How Much CBD is Safe? [New Study]

With the increasing popularity of Cannabidiol or CBD, the issue of safe consumption has emerged as a primary concern. While CBD is generally regarded as safe via anecdotal evidence, little scientific research exists to back up this claim and leaves a lot of unanswered questions:

Does CBD have any adverse side effects?

How severe are these side effects?

What dosage represents a safe level of consumption?

On the heels of the first government-approved CBD-containing pharmaceutical product, a recent study was published that answers all of these questions. In this article, we’ll discuss CBD’s rise in popularity, recent government approval of CBD for the treatment of seizures, and how this new study addresses the safety of CBD as a drug treatment.

CBD as a Medicinal Therapeutic Drug

Medical cannabis has become increasingly accepted in the U.S. and around the world in recent years. As of November 2018, there are  33 states and the District of Columbia, in the United States that have passed legislation legalizing medical cannabis.

Cannabidiol in particular, has gained widespread popularity. CBD is a naturally occurring component of the cannabis plant and belongs to the cannabinoid family of chemicals. While CBD has a number of therapeutic benefits, it lacks the perception-altering effects of Tetrahydrocannabinol (THC), another cannabinoid family member and the primary psychoactive component of cannabis. 

As more companies are creating CBD infused products and touting their therapeutic benefits, the U.S. Food and Drug Administration (FDA) has recently cracked down on companies making unsubstantiated claims that CBD can cure cancer. Cancer-claims notwithstanding, there is a growing body of scientific research showing CBD’s ability to ease inflammation, anxiety, and seizures.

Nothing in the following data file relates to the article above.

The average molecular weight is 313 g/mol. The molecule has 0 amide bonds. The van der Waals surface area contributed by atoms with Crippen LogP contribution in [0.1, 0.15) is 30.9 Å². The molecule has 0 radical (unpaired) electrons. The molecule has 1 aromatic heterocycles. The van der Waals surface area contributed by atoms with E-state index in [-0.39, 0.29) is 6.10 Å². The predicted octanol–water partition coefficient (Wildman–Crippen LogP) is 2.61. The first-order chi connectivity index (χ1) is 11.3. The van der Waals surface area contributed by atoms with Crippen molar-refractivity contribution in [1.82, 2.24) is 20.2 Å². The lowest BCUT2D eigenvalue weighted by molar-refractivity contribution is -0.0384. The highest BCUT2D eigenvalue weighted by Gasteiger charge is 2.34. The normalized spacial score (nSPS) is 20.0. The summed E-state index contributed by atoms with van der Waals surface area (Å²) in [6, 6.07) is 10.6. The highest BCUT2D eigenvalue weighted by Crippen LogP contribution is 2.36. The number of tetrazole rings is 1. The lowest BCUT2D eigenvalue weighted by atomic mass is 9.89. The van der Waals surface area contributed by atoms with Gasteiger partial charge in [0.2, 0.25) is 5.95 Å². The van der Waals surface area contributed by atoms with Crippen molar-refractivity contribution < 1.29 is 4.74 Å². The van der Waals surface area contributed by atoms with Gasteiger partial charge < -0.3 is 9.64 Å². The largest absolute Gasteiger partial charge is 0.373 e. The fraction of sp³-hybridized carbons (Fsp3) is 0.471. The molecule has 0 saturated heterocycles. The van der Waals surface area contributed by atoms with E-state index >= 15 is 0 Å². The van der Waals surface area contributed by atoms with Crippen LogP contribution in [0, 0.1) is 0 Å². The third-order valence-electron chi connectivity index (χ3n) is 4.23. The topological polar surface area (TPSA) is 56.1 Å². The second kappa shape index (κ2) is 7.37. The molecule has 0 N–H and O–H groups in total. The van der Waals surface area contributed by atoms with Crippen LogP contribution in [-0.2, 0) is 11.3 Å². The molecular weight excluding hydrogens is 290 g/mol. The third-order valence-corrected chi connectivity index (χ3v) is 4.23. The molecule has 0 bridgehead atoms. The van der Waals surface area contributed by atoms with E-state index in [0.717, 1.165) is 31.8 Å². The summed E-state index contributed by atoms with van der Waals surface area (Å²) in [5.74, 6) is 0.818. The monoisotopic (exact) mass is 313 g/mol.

Ground-breaking Approval of CBD for Seizure Treatment

With the evidence mounting, CBD is becoming increasingly regarded as a safe and effective drug treatment. In June 2018, the U.S. FDA made history by approving the first cannabis-based, CBD containing pharmaceutical drug product, Epidiolex. The company Greenwich Biosciences, a subsidiary of GW Pharmaceuticals, developed Epidiolex as an oral CBD solution. After several successful clinical trials, Epidiolex was approved for treating seizures associated with Lennox-Gastaut syndrome and Dravet syndrome, two rare and severe forms of epilepsy.

New Clinical Study Evaluates Safety of CBD

As part of the FDA-approval process, the makers of Epidiolex funded a pharmacokinetic or PK study of its oral CBD formulation. Pharmacokinetics is the study of determining the safe and effective administration of drugs to living beings.

The study was published in the journal CNS Drugs

Clinical PK studies are becoming increasingly important for the drug development and approval process. They provide crucial quantitative data that sheds light on to how a drug is absorbed, metabolized, distributed, and excreted by the body. PK also closely evaluates side effects associated with the drug of interest. The PK study published in CNS Drugs explores the effects of CBD on healthy individuals and is one of the most rigorous safety evaluations of CBD to date.

How Safe is CBD? The Results

The results of this study confirm the relative safety of CBD as a therapeutic drug treatment. While patients experienced some adverse side effects — the most common being diarrhea and headache — all of the effects were mild or moderate in severity.